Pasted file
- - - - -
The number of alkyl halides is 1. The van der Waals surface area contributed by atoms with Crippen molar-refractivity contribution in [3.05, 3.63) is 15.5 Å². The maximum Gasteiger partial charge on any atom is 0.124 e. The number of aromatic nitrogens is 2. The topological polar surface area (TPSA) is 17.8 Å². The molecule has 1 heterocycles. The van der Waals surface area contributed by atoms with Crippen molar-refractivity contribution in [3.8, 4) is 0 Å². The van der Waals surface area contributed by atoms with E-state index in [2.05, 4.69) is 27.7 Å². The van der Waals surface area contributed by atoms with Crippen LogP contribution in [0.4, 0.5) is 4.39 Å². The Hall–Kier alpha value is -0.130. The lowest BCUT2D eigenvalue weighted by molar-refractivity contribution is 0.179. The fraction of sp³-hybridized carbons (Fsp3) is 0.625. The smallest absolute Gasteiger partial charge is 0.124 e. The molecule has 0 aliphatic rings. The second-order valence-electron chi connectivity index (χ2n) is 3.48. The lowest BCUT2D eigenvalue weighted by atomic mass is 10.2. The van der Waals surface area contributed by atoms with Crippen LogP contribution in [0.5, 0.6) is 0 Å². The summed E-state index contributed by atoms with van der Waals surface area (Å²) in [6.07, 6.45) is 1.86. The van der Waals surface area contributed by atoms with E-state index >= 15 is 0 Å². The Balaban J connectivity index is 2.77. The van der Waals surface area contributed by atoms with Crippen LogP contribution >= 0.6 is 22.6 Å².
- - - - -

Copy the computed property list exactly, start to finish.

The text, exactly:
The number of alkyl halides is 1. The van der Waals surface area contributed by atoms with Crippen molar-refractivity contribution in [3.05, 3.63) is 15.5 Å². The maximum Gasteiger partial charge on any atom is 0.124 e. The number of aromatic nitrogens is 2. The topological polar surface area (TPSA) is 17.8 Å². The molecule has 1 heterocycles. The van der Waals surface area contributed by atoms with Crippen molar-refractivity contribution in [3.8, 4) is 0 Å². The van der Waals surface area contributed by atoms with E-state index in [2.05, 4.69) is 27.7 Å². The van der Waals surface area contributed by atoms with Crippen LogP contribution in [0.4, 0.5) is 4.39 Å². The Hall–Kier alpha value is -0.130. The lowest BCUT2D eigenvalue weighted by molar-refractivity contribution is 0.179. The fraction of sp³-hybridized carbons (Fsp3) is 0.625. The smallest absolute Gasteiger partial charge is 0.124 e. The molecule has 0 aliphatic rings. The second-order valence-electron chi connectivity index (χ2n) is 3.48. The lowest BCUT2D eigenvalue weighted by atomic mass is 10.2. The van der Waals surface area contributed by atoms with Crippen LogP contribution in [0.5, 0.6) is 0 Å². The summed E-state index contributed by atoms with van der Waals surface area (Å²) in [6.07, 6.45) is 1.86. The van der Waals surface area contributed by atoms with E-state index >= 15 is 0 Å². The Balaban J connectivity index is 2.77. The van der Waals surface area contributed by atoms with Crippen LogP contribution >= 0.6 is 22.6 Å².